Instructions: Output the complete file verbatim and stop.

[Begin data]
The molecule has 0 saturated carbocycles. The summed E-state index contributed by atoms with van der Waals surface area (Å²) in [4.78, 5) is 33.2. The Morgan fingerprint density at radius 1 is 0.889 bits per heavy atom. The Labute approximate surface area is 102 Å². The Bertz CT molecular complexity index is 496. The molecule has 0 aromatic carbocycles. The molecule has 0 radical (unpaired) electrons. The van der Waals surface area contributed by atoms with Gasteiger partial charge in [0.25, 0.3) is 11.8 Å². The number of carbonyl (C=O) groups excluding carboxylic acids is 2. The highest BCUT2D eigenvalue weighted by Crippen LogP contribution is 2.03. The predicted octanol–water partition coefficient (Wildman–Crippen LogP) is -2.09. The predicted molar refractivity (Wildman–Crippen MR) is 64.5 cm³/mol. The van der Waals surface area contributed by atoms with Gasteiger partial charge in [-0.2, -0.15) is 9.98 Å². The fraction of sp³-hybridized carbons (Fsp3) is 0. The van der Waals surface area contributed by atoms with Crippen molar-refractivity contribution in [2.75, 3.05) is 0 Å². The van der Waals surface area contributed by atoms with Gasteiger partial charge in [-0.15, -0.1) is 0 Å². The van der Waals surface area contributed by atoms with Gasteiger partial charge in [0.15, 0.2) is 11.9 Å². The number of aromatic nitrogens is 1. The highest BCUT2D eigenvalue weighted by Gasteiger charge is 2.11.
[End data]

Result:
The molecule has 0 saturated carbocycles. The summed E-state index contributed by atoms with van der Waals surface area (Å²) in [4.78, 5) is 33.2. The Morgan fingerprint density at radius 1 is 0.889 bits per heavy atom. The Labute approximate surface area is 102 Å². The Bertz CT molecular complexity index is 496. The molecule has 0 aromatic carbocycles. The molecule has 0 radical (unpaired) electrons. The van der Waals surface area contributed by atoms with Gasteiger partial charge in [0.25, 0.3) is 11.8 Å². The number of carbonyl (C=O) groups excluding carboxylic acids is 2. The highest BCUT2D eigenvalue weighted by Crippen LogP contribution is 2.03. The predicted octanol–water partition coefficient (Wildman–Crippen LogP) is -2.09. The predicted molar refractivity (Wildman–Crippen MR) is 64.5 cm³/mol. The van der Waals surface area contributed by atoms with Gasteiger partial charge in [-0.2, -0.15) is 9.98 Å². The fraction of sp³-hybridized carbons (Fsp3) is 0. The van der Waals surface area contributed by atoms with Crippen molar-refractivity contribution in [2.75, 3.05) is 0 Å². The van der Waals surface area contributed by atoms with Gasteiger partial charge in [-0.15, -0.1) is 0 Å². The van der Waals surface area contributed by atoms with Gasteiger partial charge in [0.15, 0.2) is 11.9 Å². The number of aromatic nitrogens is 1. The highest BCUT2D eigenvalue weighted by Gasteiger charge is 2.11.